While reading iPad: Screenwriter’s best friend? by CNET editor Scott Stein, I had one of those why-didn’t-I-think-of-that moments. Scott recognizes the iPad as a logical augmentation of the writing process. He states, “… though I love using a laptop to write, I absolutely hate using a laptop to read. Hundreds of old stories and drafts sit in a folder, largely untouched, because they’re not easily readable or sharable on a laptop, and I’d rather not waste the paper to print them.”
While reading Scott’s post I glanced at the paper printout of my lastest post sitting on the foot of the bed. I could easily picture an iPad in it’s place. Just as I use printouts today, I can track down my favorite editor, my bride, and have her critique my work wherever she is. Why not just take her my laptop? I will let Scott’s response to one of his commenters answer for me: “It’s not the ‘lug the laptop’ issue, it’s the ‘read comfortably enough to take notes properly’ issue. Laptop displays are horizontal, and don’t show the dimensions of a regular sheet of paper to their best advantage. A vertical e-reader display, however, can. I know it seems simple, but that alone is a big factor- reading drafts of long documents on a laptop is quite difficult.”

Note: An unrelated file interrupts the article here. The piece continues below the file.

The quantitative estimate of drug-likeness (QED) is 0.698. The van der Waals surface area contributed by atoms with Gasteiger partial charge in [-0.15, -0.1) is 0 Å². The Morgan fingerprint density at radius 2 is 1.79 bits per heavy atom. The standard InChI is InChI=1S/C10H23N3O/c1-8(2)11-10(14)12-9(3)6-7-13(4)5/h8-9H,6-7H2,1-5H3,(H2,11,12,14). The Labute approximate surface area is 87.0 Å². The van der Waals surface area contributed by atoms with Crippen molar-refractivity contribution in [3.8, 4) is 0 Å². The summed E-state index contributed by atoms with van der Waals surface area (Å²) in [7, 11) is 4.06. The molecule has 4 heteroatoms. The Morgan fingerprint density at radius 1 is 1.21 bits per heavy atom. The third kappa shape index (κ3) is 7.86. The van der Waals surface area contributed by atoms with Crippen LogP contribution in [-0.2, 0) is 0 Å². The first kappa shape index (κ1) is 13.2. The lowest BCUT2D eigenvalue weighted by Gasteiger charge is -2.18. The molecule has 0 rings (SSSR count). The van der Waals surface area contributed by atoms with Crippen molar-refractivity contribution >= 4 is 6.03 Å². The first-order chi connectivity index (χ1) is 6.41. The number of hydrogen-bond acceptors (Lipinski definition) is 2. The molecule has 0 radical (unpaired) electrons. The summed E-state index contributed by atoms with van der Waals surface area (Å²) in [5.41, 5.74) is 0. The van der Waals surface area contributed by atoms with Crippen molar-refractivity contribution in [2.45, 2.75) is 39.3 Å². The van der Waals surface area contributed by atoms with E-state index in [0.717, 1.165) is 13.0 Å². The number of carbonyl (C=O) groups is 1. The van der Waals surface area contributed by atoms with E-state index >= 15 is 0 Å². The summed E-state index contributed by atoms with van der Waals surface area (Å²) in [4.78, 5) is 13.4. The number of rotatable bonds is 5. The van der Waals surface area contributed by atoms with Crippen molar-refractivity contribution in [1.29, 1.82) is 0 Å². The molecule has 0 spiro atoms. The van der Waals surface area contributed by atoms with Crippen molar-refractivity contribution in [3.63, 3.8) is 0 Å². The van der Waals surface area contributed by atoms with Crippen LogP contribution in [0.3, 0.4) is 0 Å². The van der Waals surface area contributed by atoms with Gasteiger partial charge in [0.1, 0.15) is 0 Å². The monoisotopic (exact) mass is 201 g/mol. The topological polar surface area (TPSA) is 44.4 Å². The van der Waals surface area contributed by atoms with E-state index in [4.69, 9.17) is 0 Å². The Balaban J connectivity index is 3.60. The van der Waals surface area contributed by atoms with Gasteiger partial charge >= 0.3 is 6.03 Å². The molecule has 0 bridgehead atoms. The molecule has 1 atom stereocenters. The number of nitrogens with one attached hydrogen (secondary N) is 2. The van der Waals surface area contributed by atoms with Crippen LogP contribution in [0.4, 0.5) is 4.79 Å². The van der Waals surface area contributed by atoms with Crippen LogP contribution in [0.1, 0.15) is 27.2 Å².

The inspiration for Scott’s post came, at least in part, from the app Final Draft for iPad being developed by Final Draft, Inc. If you are interested in screen writing you might want to take a look at their site after you have a had chance to read Scott Stein’s complete post, of course.
iPad – a revisionist’s future
Countdown to iPad Series – There are countless articles and posts citing what the iPad isn’t or won’t be good at. We think they are wrong. Join us as we celebrate the countdown to iPad’s debut by posting a daily iPad use case. Think of the possibilities!
We have many iPad use case scenarios queued up, but could always use more. Please comment and share your iPad ideas below.